And then, in the midst of my renewed hopelessness, I realized it. The most difficult question to ask myself, which I tried to avoid with all my cowardness strength, finally popped in my head.

Why am I searching only among female groups?

Yeah, why? Of course the answer is because I’m not realy into cool guys and their sexy dance moves, but since male idols are appearing here and there in the Japanese alt-idol scene (the original Ladybaby line-up, qppo and Monoclone for example), why don’t we give these way-too-perfect-looking boys a chance?

I did some research and, as I expected, there is a lot of hip-hop, but it’s often drenched in the usual k-pop stuff, which basically removes any kind of alternative potential from the music; there are a few exception though, BTS“War Of Hormone” is one of the best examples if you can ignore its laughable lyrics.

Aside from that, after watching way too many MVs from these boy bands, I still didn’t find really much, except for one song: Younique Unit‘s “MAXSTEP” features dubstep-brostep parts and even some metal-like guitars, which is fairly different from the usual K-Pop.

But is this really the best we can expect from k-pop? Although I couldn’t find anything else, I still felt that the possibility of an alternative K-Pop may exist; and yet, there isn’t really much material supporting my idea.

Maybe The Real Treasure Was The Friends We Made Along The Way

So I gave up for a while and almost forgot about my research, until the friend I mentioned before asked me to watch one video. I already knew the group — capable but still very standard, in my opinion — and it was a cover of a song I already knew, which made me do the biggest facepalm of my entire life (we’ll get to it soon). However, I couldn’t escape my curse, so I watched the video.

…THIS. THIS is exactly what I was searching for. Even if the aesthetics gave me Backstreet Boys’ “Everybody” flashbacks, it’s a really enjoyable, not-standard K-Pop song, featuring electric guitars, a powerful and slightly dark aura and very catchy melodies.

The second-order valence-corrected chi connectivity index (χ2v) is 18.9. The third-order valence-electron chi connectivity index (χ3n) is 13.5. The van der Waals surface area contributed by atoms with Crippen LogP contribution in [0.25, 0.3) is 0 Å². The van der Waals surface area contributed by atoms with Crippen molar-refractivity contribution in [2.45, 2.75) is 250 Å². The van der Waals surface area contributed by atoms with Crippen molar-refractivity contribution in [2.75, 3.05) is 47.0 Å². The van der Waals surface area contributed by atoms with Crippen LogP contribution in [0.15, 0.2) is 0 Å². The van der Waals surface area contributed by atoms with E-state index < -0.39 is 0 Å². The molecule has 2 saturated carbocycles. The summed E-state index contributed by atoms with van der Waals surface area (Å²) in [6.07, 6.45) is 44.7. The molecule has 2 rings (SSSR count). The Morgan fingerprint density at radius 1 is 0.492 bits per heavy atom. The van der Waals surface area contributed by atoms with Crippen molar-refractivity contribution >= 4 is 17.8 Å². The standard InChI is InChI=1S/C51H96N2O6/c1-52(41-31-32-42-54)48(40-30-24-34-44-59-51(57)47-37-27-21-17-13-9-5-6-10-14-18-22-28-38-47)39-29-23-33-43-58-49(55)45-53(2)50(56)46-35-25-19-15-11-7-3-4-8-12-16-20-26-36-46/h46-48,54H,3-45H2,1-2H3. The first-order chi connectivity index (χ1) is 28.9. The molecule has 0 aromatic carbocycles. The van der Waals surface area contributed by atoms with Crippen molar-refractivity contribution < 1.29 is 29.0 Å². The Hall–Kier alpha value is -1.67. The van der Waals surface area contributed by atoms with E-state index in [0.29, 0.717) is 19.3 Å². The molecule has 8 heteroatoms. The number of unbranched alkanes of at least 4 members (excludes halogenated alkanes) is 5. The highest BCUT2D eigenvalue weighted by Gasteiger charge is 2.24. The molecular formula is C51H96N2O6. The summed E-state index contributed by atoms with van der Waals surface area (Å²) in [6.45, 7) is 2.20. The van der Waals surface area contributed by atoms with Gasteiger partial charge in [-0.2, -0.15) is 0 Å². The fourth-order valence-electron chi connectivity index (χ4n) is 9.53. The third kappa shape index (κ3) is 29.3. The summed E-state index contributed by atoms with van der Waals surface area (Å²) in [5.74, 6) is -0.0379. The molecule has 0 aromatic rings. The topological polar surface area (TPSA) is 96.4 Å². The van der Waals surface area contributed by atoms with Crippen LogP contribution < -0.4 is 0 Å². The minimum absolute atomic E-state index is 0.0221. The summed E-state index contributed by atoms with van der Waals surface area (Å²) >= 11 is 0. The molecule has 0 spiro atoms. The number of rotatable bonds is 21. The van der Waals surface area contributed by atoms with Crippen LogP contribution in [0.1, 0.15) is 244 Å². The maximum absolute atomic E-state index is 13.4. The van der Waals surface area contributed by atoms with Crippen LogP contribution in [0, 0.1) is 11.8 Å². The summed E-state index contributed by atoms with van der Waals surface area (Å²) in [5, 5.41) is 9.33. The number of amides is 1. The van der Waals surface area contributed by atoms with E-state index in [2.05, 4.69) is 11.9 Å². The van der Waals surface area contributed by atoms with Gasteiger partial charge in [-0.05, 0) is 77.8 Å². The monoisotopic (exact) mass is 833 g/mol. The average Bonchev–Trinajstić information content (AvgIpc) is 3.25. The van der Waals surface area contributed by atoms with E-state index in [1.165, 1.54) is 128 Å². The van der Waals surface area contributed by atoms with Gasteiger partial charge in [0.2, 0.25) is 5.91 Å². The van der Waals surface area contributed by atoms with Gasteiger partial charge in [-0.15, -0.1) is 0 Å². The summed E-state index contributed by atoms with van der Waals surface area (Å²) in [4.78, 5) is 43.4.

For the record, the original tune is an Italian children’s song titled “Volevo Un Gatto Nero” (I Wanted A Black Cat), which is why I facepalmed really hard; but seeing how they turned it into this cool song, I’m very impressed. My friend is still upset that I enjoy this more than their normal stuff, but whatever.

Apparently, Ateez was the first rookie group to win that TV contest, which means it has been a hit; so, in a way, this shows that k-pop can actually do something different as well. I don’t know if it will happen soon or not, or even if it’ll ever happen, but I’ll be waiting for some black metal korean girls to change the rules and smash the boundaries, as the good old Ladybaby used to say.


  • Good article, thanks for sharing! It’s a trip reading this as I’m a long-time k-pop fan who only recently decided to dive into the alt-idol scene. Sorry for the infodump but I thought I might offer a few suggestions from the other side of the divide.

    It’s true that any true rock influences are few and far between, and Dreamcatcher is really the standard bearer for the genre (and even then they’re much more popular internationally than domestically). Other directly rock-influenced groups are Rockit Girl, a little-known group who perform fun rock and power-pop stuff, and Marmello, a very short-lived group who were one of the very few full bands to promote in the idol scene (best known for ‘Puppet’, if they’re known at all).

    The best case for a genuinely metal k-pop track is probably AleXa’s metalcore cover of her debut single ‘BOMB’ which kind of slaps: https://youtu.be/rbqnFQQjm8g

    Going in a more aesthetic direction, there are some korean artists with darker concepts that might maaybe interest alt-idol fans. Just to knock out a few faves over the years: Red Velvet’s ‘Peek A Boo’, Sunmi’s ‘Noir’, Puer Kim’s ‘Manyo Maash’ and f(x)’s ‘Red Light’. As far as recent releases go, Everglow just came back with ‘LA DI DA’, a synthwave banger with a slick Sin City style, and there’s Red Velvet’s subunit Irene & Seulgi with the (relatively) dark and sleazy ‘Monster’.

    If you dig Orange Caramel you might also like Gugudan’s ‘Chococo’ and Fanatics’ ‘Milkshake’, which share a similar sense of OTT quirkiness. You’ll probably like Cocosori, a group heavily indebted to OC who only released two proper singles, one of which (‘Exquisite’) pulls a bit of an alt-idol-move by intercutting a hyper-cute song with metal guitar breaks.

    But yeah, there are some bits and pieces going on at the fringes but it still feels like k-pop is a long way off having its BiS moment, if it ever will. Which is probably a big part of the reason I’m kind of jumping ship 🙂

    • Thank you for the recommendations!
      Yeah, I already knew some of the groups you mentioned (Marmello, Gugudan, f(x)) and I’m going to check out the other ones since your descriptions sound interesting.
      The article was just a summary of my research anyway and I may decide to go even more in depth if there is enough material (and from what you said, there may be).